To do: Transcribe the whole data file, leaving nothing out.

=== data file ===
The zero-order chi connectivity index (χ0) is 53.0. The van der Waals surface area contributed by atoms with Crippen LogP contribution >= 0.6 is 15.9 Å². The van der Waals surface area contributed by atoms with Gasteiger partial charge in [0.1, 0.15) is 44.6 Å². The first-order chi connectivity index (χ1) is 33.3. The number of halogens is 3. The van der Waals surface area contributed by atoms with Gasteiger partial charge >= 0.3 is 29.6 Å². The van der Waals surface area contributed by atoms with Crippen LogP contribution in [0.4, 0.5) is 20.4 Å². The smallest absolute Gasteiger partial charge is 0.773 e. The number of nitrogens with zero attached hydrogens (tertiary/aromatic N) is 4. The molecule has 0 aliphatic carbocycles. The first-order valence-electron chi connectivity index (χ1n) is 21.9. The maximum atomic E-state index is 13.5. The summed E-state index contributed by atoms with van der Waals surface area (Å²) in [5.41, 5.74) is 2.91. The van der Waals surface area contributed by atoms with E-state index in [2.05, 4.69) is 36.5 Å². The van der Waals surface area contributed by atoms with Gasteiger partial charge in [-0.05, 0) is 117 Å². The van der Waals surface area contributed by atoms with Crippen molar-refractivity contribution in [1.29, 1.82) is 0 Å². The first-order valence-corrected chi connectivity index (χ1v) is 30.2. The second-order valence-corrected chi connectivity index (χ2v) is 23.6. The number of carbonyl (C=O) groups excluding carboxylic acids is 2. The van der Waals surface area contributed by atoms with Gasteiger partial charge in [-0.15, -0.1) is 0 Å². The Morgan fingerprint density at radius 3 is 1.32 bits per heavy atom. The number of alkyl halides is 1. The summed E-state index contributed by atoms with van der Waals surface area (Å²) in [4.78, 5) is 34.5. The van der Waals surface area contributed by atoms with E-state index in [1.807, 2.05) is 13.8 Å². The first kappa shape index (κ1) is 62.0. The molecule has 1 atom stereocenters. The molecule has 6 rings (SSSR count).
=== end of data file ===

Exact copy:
The zero-order chi connectivity index (χ0) is 53.0. The van der Waals surface area contributed by atoms with Crippen LogP contribution >= 0.6 is 15.9 Å². The van der Waals surface area contributed by atoms with Gasteiger partial charge in [0.1, 0.15) is 44.6 Å². The first-order chi connectivity index (χ1) is 33.3. The number of halogens is 3. The van der Waals surface area contributed by atoms with Gasteiger partial charge >= 0.3 is 29.6 Å². The van der Waals surface area contributed by atoms with Crippen LogP contribution in [0.4, 0.5) is 20.4 Å². The smallest absolute Gasteiger partial charge is 0.773 e. The number of nitrogens with zero attached hydrogens (tertiary/aromatic N) is 4. The molecule has 0 aliphatic carbocycles. The first-order valence-electron chi connectivity index (χ1n) is 21.9. The maximum atomic E-state index is 13.5. The summed E-state index contributed by atoms with van der Waals surface area (Å²) in [5.41, 5.74) is 2.91. The van der Waals surface area contributed by atoms with E-state index in [2.05, 4.69) is 36.5 Å². The van der Waals surface area contributed by atoms with Gasteiger partial charge in [-0.05, 0) is 117 Å². The van der Waals surface area contributed by atoms with Crippen molar-refractivity contribution in [1.29, 1.82) is 0 Å². The first-order valence-corrected chi connectivity index (χ1v) is 30.2. The second-order valence-corrected chi connectivity index (χ2v) is 23.6. The number of carbonyl (C=O) groups excluding carboxylic acids is 2. The van der Waals surface area contributed by atoms with Gasteiger partial charge in [-0.15, -0.1) is 0 Å². The Morgan fingerprint density at radius 3 is 1.32 bits per heavy atom. The number of alkyl halides is 1. The summed E-state index contributed by atoms with van der Waals surface area (Å²) in [4.78, 5) is 34.5. The van der Waals surface area contributed by atoms with E-state index in [1.807, 2.05) is 13.8 Å². The first kappa shape index (κ1) is 62.0. The molecule has 1 atom stereocenters. The molecule has 6 rings (SSSR count).